The pressing question, which will have answers that will reverberate beyond Baltimore, is what to do about the failed program and, subsequently, the city's continued segregation.
"We're starting doing a lot in Baltimore," Barbara Samuels, the fair housing attorney at the ACLU-Maryland told VICE. "We're probably doing more in Baltimore than in other places, but we have to overcome our legacy of segregation. But the biggest problem isn't technical or financial capacity, it's that you're working against decades of policies and entrenched attitudes."
Baltimore is undeniably segregated, but it isn't even as segregated as many other large cities in the US. By certain measures, Chicago, New York, and Philadelphia are all more segregated than Baltimore. But looking at the Maryland city's history can show us how segregation happens. In addition to the blatant laws like the one from 1910 that forced segregation block by block, there have been subtler tactics implemented in the city, as well as nationally. For more than 30 years, the Federal Housing Administration used maps to decide where to insure mortgages. Predominantly black neighborhoods were "redlined"—meaning barred from receiving insured mortgages, and many African Americans were therefore effectively prevented from owning homes. Public housing was most often restricted to neighborhoods that were already low-income. And wealthy neighborhoods took to implementing "restrictive covenants" that banned people of different races and lower incomes from moving in.
But even as those racist laws fell, segregation continued: Most US cities are now more segregated today than they were 40 years ago.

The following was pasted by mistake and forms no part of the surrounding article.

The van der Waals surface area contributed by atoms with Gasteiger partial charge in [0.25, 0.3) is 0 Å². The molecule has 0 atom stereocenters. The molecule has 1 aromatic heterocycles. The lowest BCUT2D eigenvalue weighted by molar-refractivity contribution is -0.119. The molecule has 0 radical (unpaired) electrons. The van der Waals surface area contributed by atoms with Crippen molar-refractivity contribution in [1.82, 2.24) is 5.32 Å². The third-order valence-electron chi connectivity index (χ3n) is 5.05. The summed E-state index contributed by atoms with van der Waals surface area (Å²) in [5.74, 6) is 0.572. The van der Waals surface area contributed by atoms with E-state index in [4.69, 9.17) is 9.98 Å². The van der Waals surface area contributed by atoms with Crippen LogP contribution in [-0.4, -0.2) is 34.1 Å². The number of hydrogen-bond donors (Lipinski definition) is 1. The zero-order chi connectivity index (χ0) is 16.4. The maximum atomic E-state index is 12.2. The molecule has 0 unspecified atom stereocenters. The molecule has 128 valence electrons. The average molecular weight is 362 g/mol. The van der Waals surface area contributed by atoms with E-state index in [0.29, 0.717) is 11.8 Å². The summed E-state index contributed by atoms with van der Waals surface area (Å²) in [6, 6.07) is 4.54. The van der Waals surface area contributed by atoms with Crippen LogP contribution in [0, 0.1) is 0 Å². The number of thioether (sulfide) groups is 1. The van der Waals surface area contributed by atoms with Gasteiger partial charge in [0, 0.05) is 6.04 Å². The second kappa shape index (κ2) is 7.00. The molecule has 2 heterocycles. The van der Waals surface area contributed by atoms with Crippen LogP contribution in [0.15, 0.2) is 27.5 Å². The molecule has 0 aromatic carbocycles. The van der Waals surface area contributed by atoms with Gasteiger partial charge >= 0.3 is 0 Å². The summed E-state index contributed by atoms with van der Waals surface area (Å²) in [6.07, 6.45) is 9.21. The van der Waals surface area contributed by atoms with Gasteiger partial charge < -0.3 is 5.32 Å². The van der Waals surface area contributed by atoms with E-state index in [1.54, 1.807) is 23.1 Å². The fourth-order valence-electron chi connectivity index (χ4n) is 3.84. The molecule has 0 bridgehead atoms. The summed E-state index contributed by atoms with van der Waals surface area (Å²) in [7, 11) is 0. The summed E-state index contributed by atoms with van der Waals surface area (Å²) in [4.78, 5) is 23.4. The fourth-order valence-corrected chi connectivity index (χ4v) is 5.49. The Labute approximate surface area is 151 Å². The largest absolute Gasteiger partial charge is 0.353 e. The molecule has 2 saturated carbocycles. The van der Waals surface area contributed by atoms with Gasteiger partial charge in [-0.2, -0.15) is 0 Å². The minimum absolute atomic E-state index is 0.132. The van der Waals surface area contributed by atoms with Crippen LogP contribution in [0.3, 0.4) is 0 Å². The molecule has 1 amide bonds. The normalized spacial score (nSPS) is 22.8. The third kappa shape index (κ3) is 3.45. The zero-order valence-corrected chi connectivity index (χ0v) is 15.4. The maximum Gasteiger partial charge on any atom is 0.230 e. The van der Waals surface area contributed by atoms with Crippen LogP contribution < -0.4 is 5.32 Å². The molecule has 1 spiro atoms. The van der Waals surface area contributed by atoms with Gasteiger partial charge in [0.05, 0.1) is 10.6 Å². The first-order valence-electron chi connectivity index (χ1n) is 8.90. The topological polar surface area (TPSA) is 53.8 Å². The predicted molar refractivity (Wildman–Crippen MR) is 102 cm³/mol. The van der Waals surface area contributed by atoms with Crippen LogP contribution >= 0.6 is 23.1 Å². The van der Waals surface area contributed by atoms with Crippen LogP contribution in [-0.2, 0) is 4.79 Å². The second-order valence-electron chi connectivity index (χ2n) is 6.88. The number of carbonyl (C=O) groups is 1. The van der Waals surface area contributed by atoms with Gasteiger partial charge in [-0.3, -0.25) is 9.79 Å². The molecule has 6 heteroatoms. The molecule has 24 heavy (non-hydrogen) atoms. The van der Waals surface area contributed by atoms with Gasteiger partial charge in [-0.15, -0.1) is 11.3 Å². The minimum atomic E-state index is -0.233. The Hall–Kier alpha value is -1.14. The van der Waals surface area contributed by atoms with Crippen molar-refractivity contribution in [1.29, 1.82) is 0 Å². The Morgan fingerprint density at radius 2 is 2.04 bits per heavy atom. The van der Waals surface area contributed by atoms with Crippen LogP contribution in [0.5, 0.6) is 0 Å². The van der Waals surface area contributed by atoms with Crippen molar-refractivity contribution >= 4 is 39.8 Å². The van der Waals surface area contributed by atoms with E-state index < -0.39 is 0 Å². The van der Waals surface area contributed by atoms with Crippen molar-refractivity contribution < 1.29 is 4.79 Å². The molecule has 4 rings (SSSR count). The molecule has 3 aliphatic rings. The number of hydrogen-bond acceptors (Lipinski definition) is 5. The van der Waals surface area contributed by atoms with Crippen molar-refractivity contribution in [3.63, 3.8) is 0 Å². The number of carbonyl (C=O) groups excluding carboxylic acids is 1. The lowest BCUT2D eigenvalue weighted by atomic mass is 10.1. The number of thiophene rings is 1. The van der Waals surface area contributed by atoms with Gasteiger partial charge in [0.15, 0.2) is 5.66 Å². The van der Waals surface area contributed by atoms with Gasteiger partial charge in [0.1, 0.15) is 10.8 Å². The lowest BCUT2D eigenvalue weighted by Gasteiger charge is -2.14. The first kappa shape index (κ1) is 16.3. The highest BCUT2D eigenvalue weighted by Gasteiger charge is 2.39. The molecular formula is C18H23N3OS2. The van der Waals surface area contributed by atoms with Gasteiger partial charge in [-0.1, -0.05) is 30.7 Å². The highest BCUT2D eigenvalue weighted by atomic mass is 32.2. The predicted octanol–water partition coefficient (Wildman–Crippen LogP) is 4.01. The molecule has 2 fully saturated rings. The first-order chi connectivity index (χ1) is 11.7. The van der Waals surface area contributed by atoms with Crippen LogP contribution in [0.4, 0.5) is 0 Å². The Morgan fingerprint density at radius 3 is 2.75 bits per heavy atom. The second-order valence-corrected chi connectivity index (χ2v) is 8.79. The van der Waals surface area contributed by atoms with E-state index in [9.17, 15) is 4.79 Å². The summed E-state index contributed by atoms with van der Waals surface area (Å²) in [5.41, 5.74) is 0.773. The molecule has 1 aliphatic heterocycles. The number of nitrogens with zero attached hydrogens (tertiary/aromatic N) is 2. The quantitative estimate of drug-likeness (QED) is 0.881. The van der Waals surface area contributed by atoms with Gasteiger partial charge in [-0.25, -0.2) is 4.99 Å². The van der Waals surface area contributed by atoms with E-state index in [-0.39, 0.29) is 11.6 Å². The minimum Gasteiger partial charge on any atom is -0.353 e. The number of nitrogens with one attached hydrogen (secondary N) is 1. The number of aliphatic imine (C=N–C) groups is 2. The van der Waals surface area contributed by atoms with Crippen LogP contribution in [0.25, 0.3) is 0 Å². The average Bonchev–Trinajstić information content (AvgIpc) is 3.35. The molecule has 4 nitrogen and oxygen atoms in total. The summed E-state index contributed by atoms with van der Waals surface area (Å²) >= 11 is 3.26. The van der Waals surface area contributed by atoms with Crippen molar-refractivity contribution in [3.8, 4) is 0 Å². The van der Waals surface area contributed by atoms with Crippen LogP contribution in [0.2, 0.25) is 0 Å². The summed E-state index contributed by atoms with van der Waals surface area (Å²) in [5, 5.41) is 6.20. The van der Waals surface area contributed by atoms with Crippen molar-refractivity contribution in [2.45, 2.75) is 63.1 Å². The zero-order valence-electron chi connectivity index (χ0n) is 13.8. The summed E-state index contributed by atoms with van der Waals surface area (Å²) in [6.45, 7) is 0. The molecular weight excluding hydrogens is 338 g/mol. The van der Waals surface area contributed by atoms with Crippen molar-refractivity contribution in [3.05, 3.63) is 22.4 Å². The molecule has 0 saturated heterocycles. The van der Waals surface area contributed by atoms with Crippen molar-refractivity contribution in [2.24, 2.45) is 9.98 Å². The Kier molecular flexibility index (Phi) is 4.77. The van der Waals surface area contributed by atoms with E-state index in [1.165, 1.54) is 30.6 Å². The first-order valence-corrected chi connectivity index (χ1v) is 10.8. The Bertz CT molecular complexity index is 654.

For the last few decades, a movement has been growing to actively combat segregation, which means moving low-income people from the center of cities directly into suburbs. Since the Thompson lawsuit, 10,000 Baltimore residents have been moved out to the suburbs, mainly through being given rent subsidies that enable them to pay higher rents in richer locales.
Baltimore is also one of the only cities in the country, according to experts, where several suburbs are cooperating with the city in its desegregation plans—helping figure out how to make inter-county transit better, coordinating subsidies for new housing, and planning new programs to move people from the city to the suburbs, where they'll potentially have access to new jobs and educational opportunities.
But one can't help but wonder, if the Department of Housing and Urban Development's pilot program has a hard time getting started in the city doing that much to end segregation, how will it work nationally?
"Baltimore is actually trying to do something about segregation, which is more than a lot of places," Richard Rothstein, a researcher at the Economic Policy Institute who has written extensively about segregation told VICE. "But there's still resistance. There's always resistance."